Here, the relationship between IoT and the modern office environment is explored further
From shared documents and digital timesheets to updates in computing, employees have never been afraid of change and continue to evolve. Currently, the ‘smart office’ concept is something that has gone from sci-fi suggestion to become a logical and widely-embraced next step in the world of work.
Imagine a working environment where lighting and heating are automatically adjusted depending on the number of people in the room, sensors help to log time and manage productivity, and repetitive tasks are automated. These innovations are no longer in the far future, as the Internet of Things (IoT) is projected to reach 26 billion connected devices by 2021.
The number of potential benefits that come with workplace smart devices is not in question, but the adoption of IoT poses several risks around the security and financial cost of implementing these changes – especially for small businesses. In order to make an informed decision, business owners need to carefully balance the pros and cons, to identify which elements of IoT will bring the most improvement and which are best avoided.
The benefits of a smart office
With the surge in popularity of smart speakers like Google Home or Amazon’s Alexa, having smart controls in the home has become commonplace. As a result, the evolution of embracing this technology in office spaces doesn’t feel like unfamiliar or futuristic territory, but rather an opportunity to utilise new technologies to improve the workplace.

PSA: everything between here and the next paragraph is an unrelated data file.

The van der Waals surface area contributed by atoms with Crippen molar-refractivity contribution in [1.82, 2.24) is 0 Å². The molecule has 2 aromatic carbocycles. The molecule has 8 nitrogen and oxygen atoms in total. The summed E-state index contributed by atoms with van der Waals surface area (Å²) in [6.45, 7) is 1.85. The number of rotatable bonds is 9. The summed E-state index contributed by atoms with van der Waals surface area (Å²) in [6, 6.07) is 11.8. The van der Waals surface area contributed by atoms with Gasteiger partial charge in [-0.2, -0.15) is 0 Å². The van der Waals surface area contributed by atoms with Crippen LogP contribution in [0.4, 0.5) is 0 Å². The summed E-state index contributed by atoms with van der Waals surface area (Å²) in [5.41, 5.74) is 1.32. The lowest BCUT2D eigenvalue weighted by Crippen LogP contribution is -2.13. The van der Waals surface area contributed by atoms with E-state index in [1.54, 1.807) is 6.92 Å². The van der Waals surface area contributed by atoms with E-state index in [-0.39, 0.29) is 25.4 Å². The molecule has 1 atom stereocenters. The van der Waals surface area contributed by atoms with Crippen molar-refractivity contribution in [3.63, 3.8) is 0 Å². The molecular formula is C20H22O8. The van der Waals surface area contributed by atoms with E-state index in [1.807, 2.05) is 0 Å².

From more familiar examples like speakers and lighting to smartpens that automatically backup notes, effective IoT usage will quickly become integrated as part of a wider smart office setup, where automation by software on laptops supports wider efficiencies that smart devices themselves enable.
In many cases, added efficiencies come in the form of sensors. These can be used to enhance building security, note which meeting rooms are in use or to adjust heating and lighting for a more comfortable environment, automating a number of smaller tasks daily tasks.
At this point, it is important to clarify that while many offices are becoming increasingly paperless, this is not considered automation, it is just a different medium for completing the same tasks. Instead, automation will directly reduce the number of small tasks staff are responsible for conducting, allowing for the workflow to be improved due to a streamlined routine.
A win-win situation for everyone involved in a business is improving staff wellbeing. Keeping staff happy will help foster positivity, focus, dedication and improved health. A report by the Social Market Foundation found that happy employees could be up to 20% more productive, demonstrating the dramatic positive impact improvements to employee care can be.
IoT can help to boost wellbeing in a number of ways. From smart lighting and thermostats to air quality monitors and wellness wearables, data can optimise a working environment to increase people’s concentration and to ensure that incidents of stress and ill-health are minimised.